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UNB loses a ‘superb and passionate’ professor

The University of New Brunswick community was saddened Wednesday to hear of the passing of one of its professors.

Dr. Wendy Robbins, a professor in the English department, passed away Tuesday night in hospital after suffering an unexpected brain aneurysm.

Over the course of her career, Robbinsthe English department’s longest-serving memberwon teaching awards, developed courses on women’s writing and feminist approaches to literature and published widely on Canadian and Commonwealth literature. The first woman promoted to full professor of English at UNB, she was also a co-founder of the Gender and Women’s Studies program.

A lifelong activist, Robbins had attended a Liberal Party fundraiser in Saint John the evening she suffered her aneurysm, at which she took the opportunity to engage with former Prime Minister Jean Chretien about ensuring more women are elected to political office, the CBC reports.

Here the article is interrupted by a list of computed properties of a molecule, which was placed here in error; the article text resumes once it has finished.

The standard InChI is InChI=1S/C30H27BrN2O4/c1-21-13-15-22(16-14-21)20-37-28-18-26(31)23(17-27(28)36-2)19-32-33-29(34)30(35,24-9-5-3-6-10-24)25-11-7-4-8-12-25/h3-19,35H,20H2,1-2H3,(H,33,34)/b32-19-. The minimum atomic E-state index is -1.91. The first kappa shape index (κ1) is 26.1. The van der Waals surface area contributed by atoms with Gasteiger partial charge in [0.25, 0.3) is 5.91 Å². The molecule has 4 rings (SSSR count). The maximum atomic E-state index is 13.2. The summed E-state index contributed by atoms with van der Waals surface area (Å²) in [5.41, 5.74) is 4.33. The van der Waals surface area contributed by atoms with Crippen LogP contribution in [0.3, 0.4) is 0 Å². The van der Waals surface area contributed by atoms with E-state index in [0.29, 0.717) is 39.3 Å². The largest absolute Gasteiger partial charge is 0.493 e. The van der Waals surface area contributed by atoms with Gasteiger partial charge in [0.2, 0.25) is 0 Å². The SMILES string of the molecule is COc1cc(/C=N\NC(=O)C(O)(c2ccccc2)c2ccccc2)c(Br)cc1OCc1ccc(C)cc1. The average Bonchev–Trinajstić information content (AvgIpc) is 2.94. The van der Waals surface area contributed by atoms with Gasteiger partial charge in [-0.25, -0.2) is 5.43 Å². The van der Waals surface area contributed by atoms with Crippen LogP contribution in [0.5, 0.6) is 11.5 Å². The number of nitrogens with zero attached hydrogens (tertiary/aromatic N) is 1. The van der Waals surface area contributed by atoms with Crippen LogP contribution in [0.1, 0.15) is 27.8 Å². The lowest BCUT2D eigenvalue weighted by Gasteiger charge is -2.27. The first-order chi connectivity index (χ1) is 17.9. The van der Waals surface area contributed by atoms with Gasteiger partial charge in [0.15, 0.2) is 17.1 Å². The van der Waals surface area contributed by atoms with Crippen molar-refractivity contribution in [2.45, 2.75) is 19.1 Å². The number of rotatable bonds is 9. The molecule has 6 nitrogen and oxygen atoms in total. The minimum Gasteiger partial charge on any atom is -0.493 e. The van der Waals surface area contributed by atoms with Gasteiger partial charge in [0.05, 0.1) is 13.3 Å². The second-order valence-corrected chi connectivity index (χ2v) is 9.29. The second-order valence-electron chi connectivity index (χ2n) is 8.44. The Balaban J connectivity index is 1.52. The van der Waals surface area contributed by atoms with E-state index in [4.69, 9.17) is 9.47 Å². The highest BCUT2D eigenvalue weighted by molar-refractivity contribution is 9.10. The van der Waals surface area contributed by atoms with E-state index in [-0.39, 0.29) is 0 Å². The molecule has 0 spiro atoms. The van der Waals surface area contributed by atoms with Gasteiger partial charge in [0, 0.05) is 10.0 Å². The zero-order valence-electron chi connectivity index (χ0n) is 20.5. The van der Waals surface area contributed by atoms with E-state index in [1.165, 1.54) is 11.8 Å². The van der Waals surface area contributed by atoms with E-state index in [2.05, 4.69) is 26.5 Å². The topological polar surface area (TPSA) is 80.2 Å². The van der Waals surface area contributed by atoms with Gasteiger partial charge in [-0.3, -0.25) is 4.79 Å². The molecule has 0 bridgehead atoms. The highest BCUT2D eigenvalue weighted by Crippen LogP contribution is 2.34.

This passion for change left its mark on her students.

“Professor Robbins was a very inspiring person, full of compassion” says Izza Hassan, a first-year MA in Creative Writing student who was enrolled in Dr. Robbins’ women’s life-writing in Canada course this past semester. “After her class every week, I always felt motivated to be more proactive. She made me feel that one person could affect change. She also had a very contagious laugh!”

Other students offered their heartfelt condolences on social media.

“Dr. Robbins was a superb and passionate educator, generous with her time and knowledge, who was always most concerned with enabling others to succeed,” her former student Bethany Daigle, a PhD student, posted on Facebook. “I find it so appropriate that the last time I saw her she was giving a toast to a colleague for breaking the university’s glass ceiling. She herself can be credited for the same thing.”

Although funeral plans are not yet set, the CBC reports that her family is planning more of a “party,” so that those mourning will remember her joy and love of life.

Robbins will be dearly missed by her family, colleagues and students.

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